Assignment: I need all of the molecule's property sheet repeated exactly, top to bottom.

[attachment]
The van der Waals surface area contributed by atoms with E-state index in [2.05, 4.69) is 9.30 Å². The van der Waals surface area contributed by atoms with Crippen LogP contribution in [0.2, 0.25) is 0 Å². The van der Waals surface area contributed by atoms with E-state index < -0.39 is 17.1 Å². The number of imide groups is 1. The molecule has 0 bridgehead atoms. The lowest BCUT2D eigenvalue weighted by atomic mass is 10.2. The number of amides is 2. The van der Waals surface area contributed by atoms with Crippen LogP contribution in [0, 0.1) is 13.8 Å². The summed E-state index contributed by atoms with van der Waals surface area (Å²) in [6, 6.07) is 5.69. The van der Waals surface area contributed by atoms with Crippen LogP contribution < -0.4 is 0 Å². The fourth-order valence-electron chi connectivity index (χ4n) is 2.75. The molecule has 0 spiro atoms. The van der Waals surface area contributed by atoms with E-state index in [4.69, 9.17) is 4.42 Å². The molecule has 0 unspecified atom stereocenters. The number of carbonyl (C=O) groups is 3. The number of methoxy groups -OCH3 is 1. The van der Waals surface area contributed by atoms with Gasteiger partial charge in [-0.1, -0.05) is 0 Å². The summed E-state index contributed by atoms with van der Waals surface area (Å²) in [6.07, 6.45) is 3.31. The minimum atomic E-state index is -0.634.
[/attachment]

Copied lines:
The van der Waals surface area contributed by atoms with E-state index in [2.05, 4.69) is 9.30 Å². The van der Waals surface area contributed by atoms with Crippen LogP contribution in [0.2, 0.25) is 0 Å². The van der Waals surface area contributed by atoms with E-state index < -0.39 is 17.1 Å². The number of imide groups is 1. The molecule has 0 bridgehead atoms. The lowest BCUT2D eigenvalue weighted by atomic mass is 10.2. The number of amides is 2. The van der Waals surface area contributed by atoms with Crippen LogP contribution in [0, 0.1) is 13.8 Å². The summed E-state index contributed by atoms with van der Waals surface area (Å²) in [6, 6.07) is 5.69. The van der Waals surface area contributed by atoms with Crippen LogP contribution < -0.4 is 0 Å². The fourth-order valence-electron chi connectivity index (χ4n) is 2.75. The molecule has 0 spiro atoms. The van der Waals surface area contributed by atoms with E-state index in [4.69, 9.17) is 4.42 Å². The molecule has 0 unspecified atom stereocenters. The number of carbonyl (C=O) groups is 3. The number of methoxy groups -OCH3 is 1. The van der Waals surface area contributed by atoms with Gasteiger partial charge in [-0.1, -0.05) is 0 Å². The summed E-state index contributed by atoms with van der Waals surface area (Å²) in [6.07, 6.45) is 3.31. The minimum atomic E-state index is -0.634.